“Say a cook comes in and she’s got 20 years experience cooking at a restaurant,” Paulsen said. “That is not the same as 20 years driving a bus for the same school district.”
Drivers must undergo a standard driving test, chauffeur test, passenger test, student endorsement test, airways test, CPR training, other medical training, and a drug test. They daily have to deal with children being boisterous, seat-hopping, fighting, and engaging in other distracting behaviors all while ensuring students make it to school and to their homes safely, despite sometimes hazardous road conditions, Olsen said. On top of those circumstances, drivers are sometimes approached by angry parents and guardians.
“I’ve been threatened to be sued,” Olsen said. “I’ve been threatened to have the s—- kicked out of me … You don’t realize how parents can get when you are fiddling with their cubs.”
It is very difficult for the district to find reliable bus drivers who have both morning and afternoon availability, according to clerk Sara Vaughan and Peck. Olsen argued that the pay situation doesn’t help matters.
“You guys have got a fine transportation set up out there,” Olsen told the board. “You have some of the finest buses in the county, but I’m afraid you are lapsing way behind the pay scale for other towns. They are paying $17 or $18 per hour.”
Olsen and Paulsen also must now give a large portion of their check to the state retirement system that they didn’t have to pay in when they worked for a contract service. They won’t be able to draw full benefits from those retirement contributions until they’ve worked five years for the school district classified as state employees, and not contract workers.
The board did not look favorably upon granting an exception for Olsen and Paulsen, even if every member of the classified employees union gave a signature of approval.
“When the chips are down and their feet are put to the fire are they going to say just the bus drivers get the $4.40 raise, or is every cook, every janitor going to ask?” Board Member Danny Krantz said. “Four dollars, forty cents is huge (when multiplied by) every classified employee.”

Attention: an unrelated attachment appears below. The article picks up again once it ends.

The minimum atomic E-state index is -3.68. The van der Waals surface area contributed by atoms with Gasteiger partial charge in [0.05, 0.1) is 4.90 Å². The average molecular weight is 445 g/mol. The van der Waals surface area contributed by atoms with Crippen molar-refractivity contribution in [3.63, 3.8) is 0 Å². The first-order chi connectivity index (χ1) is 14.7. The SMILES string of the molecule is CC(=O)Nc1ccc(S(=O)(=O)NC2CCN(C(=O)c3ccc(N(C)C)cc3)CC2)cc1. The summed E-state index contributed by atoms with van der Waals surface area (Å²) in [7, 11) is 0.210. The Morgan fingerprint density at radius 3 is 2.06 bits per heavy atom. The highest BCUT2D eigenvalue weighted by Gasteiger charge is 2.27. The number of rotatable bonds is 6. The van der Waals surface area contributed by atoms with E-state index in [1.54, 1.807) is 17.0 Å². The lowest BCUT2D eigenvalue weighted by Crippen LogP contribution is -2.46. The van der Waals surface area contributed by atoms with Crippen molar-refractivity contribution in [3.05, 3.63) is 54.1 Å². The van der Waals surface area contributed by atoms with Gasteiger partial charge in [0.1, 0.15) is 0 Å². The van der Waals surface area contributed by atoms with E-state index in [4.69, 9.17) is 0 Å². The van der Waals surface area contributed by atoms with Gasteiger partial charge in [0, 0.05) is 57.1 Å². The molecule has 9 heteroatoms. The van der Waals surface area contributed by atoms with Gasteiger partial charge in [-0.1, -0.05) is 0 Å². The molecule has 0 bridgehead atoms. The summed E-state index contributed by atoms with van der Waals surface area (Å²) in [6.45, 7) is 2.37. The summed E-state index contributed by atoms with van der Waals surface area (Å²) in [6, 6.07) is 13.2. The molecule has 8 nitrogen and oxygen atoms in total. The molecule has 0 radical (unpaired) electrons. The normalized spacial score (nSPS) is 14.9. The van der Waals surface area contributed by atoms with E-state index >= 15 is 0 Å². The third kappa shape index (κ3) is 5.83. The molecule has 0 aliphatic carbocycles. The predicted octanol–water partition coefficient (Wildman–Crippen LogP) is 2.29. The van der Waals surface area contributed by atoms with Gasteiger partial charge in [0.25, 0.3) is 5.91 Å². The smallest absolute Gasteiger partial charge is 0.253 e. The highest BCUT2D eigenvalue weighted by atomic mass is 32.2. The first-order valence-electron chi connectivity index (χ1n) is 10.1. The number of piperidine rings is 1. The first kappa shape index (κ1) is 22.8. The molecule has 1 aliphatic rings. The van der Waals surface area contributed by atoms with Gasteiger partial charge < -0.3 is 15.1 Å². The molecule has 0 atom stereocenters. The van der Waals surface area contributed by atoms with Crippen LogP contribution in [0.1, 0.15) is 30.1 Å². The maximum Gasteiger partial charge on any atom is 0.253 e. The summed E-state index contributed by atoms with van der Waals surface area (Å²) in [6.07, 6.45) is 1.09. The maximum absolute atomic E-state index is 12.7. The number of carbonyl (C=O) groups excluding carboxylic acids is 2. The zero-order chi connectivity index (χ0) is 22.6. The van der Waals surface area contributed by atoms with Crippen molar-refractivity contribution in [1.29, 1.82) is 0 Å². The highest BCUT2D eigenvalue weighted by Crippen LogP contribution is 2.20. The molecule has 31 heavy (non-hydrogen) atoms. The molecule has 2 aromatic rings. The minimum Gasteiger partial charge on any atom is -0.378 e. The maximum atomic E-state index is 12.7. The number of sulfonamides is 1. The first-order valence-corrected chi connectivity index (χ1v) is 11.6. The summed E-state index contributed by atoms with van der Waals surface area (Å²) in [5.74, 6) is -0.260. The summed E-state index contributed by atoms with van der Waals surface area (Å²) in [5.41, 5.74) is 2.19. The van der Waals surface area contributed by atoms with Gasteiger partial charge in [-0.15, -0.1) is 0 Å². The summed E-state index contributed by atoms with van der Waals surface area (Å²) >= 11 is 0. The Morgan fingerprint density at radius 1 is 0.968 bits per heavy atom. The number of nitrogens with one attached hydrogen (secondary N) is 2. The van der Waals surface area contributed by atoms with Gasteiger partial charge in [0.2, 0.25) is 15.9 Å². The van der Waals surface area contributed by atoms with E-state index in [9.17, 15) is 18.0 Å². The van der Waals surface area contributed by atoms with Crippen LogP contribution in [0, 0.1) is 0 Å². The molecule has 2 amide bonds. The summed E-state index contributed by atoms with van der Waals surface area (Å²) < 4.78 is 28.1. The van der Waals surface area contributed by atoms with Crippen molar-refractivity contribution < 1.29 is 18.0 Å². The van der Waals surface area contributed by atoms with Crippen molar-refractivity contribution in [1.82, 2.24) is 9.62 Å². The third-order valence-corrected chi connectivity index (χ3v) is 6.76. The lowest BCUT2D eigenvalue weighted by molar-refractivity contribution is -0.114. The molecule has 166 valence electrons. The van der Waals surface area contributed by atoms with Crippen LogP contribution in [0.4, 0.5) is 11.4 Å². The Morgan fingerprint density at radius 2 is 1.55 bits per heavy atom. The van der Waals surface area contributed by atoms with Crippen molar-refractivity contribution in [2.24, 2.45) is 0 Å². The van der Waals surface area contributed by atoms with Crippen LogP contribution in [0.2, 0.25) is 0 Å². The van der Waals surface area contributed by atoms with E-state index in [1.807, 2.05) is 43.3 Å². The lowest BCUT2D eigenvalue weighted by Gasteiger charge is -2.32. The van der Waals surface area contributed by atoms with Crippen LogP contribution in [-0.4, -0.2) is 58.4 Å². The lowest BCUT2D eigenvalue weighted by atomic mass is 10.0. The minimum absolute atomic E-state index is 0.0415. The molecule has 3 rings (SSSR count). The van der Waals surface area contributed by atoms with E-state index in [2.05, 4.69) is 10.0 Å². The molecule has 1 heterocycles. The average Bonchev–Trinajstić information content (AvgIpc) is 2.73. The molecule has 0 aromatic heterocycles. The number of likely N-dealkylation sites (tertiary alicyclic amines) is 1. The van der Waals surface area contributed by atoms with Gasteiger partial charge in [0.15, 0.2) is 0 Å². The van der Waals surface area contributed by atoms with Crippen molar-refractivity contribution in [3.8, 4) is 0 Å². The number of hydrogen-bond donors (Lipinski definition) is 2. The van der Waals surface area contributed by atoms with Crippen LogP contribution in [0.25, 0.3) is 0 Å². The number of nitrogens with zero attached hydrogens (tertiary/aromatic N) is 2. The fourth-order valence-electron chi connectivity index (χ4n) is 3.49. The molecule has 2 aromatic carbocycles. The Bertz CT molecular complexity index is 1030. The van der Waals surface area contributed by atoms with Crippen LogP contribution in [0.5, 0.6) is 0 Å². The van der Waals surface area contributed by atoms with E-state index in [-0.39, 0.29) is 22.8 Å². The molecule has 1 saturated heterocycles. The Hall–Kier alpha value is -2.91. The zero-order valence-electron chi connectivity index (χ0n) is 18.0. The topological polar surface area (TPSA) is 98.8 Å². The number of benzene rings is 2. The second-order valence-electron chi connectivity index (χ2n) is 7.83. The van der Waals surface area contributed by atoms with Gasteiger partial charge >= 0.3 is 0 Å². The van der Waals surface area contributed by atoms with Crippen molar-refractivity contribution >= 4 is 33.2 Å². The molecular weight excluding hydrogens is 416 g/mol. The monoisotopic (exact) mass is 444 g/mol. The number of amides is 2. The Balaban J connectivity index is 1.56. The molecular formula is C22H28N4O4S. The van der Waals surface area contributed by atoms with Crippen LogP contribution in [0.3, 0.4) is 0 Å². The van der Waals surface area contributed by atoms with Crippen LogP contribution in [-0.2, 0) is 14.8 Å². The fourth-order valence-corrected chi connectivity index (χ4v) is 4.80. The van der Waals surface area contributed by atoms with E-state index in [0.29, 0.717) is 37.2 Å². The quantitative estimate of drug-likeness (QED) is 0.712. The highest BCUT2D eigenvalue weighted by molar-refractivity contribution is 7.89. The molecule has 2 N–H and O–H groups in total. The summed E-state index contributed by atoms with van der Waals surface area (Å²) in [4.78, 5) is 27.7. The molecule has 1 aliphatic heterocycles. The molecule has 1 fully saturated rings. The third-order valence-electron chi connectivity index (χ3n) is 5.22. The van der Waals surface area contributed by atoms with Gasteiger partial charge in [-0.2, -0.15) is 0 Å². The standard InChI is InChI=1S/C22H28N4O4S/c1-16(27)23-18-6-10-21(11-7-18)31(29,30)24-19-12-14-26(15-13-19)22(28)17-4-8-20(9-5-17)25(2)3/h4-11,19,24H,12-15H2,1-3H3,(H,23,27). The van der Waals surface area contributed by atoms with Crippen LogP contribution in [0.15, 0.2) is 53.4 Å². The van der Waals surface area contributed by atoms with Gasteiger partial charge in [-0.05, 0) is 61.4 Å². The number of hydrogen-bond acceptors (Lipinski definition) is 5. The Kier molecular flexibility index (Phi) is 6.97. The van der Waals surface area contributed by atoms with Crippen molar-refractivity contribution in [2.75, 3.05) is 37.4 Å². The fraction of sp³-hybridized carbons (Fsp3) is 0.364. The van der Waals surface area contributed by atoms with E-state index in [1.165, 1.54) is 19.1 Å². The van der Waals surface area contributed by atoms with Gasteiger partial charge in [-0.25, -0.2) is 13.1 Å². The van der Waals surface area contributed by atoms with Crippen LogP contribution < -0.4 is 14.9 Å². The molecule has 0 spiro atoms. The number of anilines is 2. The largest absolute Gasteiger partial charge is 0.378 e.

Krantz said he didn’t disagree with the argument to pay the drivers more, but that issue should be brought up during negotiations.
The board has granted exceptions to collective bargaining agreements before. When a cook collected signatures from all union members that OK’d a raise, it was approved. The board also tabled a proposal at the Feb. 18 meeting to grant an exception to the collective bargaining agreement made with the teacher’s union. The proposal was to pay a $25,000 retirement bonus to a 71-year-old teacher who has taught with the district for 11 years. The union’s collective bargaining agreement stipulates that a teacher must serve 15 years with the district in order to receive the bonus, although the board can grant individual exceptions.
As the board considered granting the exception, Board Member Duane Weible said he could see where the bus drivers might feel angry about approving a $25,000 bonus exception for a teacher, when drivers weren’t given also granted an exception and given a raise.
“That’s what’s frustrating,” Weible said.
The board is set to begin union negotiations the first week of March.